December 27, 2014
Biography for Ron Church
Children: 2 – Lisa Breeden, and Ron Jr. and 5 grandchildren
Lives in Manchester Md.
My life in drum corps began on July 4, 1963. I was sitting on the curb in front of Read’s Drug store watching the Dundalk 4th of July parade. Before they had even come into view, the sound of the drums told me that something very special was coming. Then there they were, the Dundalk Cadets! The girls carrying the flags were shoulder to shoulder and stretched from curb to curb. Their poise and bearing showed that each one was putting everything she had into doing her absolute best. Behind the color guard were the Drum Majors; Tony Stitz and Sue Pollock, then came the drum line, then the horns. I watched, mesmerized by the pageantry, and listened as they played Venus in Blue Jeans. I watched and listened, transfixed, and before they had completely passed by, I wanted to be part of that group.
Soon after the parade I joined the Dundalk Militares. The Militares were the Dundalk “B” corps for the Cadets. In the Militares I learned first to play tenor drum, then snare, under the instruction of Vince Colletti, Sr. In 1965 I moved up to the “A” Corps, the Cadets. After a short stint on baritone horn I switched over to snare drum, and played snare for the Cadets for three years under the instruction of Joe Robel. In 1968 at the age of 21 went to the Yankee Rebels Sr. Drum and Bugle Corps and played tenor drum for two years. Served as a substitute in 1970 playing snare as needed. Played snare in the 1970 American Legion National Championship Contest in Portland Oregon.
From 1971 to 1978 I was engaged in judging (percussion) in both parades and field competitions of Majorette and Drum Corps. Also during this period I was the principal instructor for two drum lines; the Stembridgettes and the Berkshire Debs, and assisted a third corps, the Linthicum
In 1978 I went back into competition playing snare drum with the Westshoremen of Harrisburg Pa. The drum section was under the instruction of John Flowers, assisted by Ric Colletti (Vince’s son, and a corps mate from our days in Dundalk). Ric took over in 1979 and I played snare when the Westshoremen won the VFW Nationals in New Orleans. I left the Westshoremen in 1980 and went on hiatus from competing drum corps to concentrate on raising a family. In 1980 I, along with Danny Magsamen, co-instructed the Hanover Lancers who were in the process of reforming.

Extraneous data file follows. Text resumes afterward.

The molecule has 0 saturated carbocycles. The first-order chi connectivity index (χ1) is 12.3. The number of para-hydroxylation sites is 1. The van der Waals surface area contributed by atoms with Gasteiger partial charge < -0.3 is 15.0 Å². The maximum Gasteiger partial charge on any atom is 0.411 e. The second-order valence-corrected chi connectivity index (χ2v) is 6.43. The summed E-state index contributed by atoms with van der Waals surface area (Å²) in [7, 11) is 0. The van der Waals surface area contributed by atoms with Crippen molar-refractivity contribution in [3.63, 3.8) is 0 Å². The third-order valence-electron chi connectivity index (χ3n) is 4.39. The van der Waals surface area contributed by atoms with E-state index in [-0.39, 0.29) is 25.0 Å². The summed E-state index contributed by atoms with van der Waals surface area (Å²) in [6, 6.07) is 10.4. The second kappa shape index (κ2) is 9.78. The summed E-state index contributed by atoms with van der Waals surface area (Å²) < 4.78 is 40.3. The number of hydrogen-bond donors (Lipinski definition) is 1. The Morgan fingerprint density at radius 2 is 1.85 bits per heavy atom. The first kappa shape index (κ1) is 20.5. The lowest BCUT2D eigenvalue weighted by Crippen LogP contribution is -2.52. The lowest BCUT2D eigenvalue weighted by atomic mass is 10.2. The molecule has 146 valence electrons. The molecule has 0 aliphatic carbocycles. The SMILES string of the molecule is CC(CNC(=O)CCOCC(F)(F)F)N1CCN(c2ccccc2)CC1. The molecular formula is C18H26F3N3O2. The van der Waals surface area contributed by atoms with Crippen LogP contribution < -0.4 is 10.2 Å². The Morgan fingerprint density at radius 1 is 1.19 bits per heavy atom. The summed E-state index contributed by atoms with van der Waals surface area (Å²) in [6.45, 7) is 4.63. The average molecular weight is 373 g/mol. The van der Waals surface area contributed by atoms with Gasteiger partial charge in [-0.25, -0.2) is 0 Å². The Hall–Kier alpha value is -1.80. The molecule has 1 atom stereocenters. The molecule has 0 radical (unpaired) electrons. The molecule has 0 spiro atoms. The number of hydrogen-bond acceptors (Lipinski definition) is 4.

In 2005 I rejoined the Yankee Rebels (now an alumni corps) and played snare drum with them until they disbanded in August 2010. For the last three of those years I also served as section leader. The following year I joined Monumental City Fife and Drum Corps as a snare drummer. Monumental City plays on rope tension drums in the old rudimental style. They do parades, standstill shows, and perform in ceremonies for many organizations. In 2010 I joined percussion ensemble called the Middle River Ancients. The Middle River Ancients is a percussion ensemble emphasizing ancient style (Revolutionary War) drumming technique, and play exclusively on rope tension drums. The members are all former Yankee Rebels drummers. The “Ancients” have performed several times for the Freedom Celebration of Trinity Church, and several times for the DCAM at the Hall of Fame Induction Ceremony. Also in 2010, I joined the Hanover Lancers Sr. Alumni Drum and Bugle Corps as a snare drummer.
At this time I still play actively with Monumental City Fife & Drum Corps, the Middle River Ancients, and the Hanover Lancers. I presently serve as Vice-President of the Drum Corps Affiliates of Maryland (DCAM). I am a member of the Yankee Rebels Alumni (YRA) and the United Sates Association of Rudimental Drummers (USARD) and presently serve on the USARD advisory board.
December 27, 2014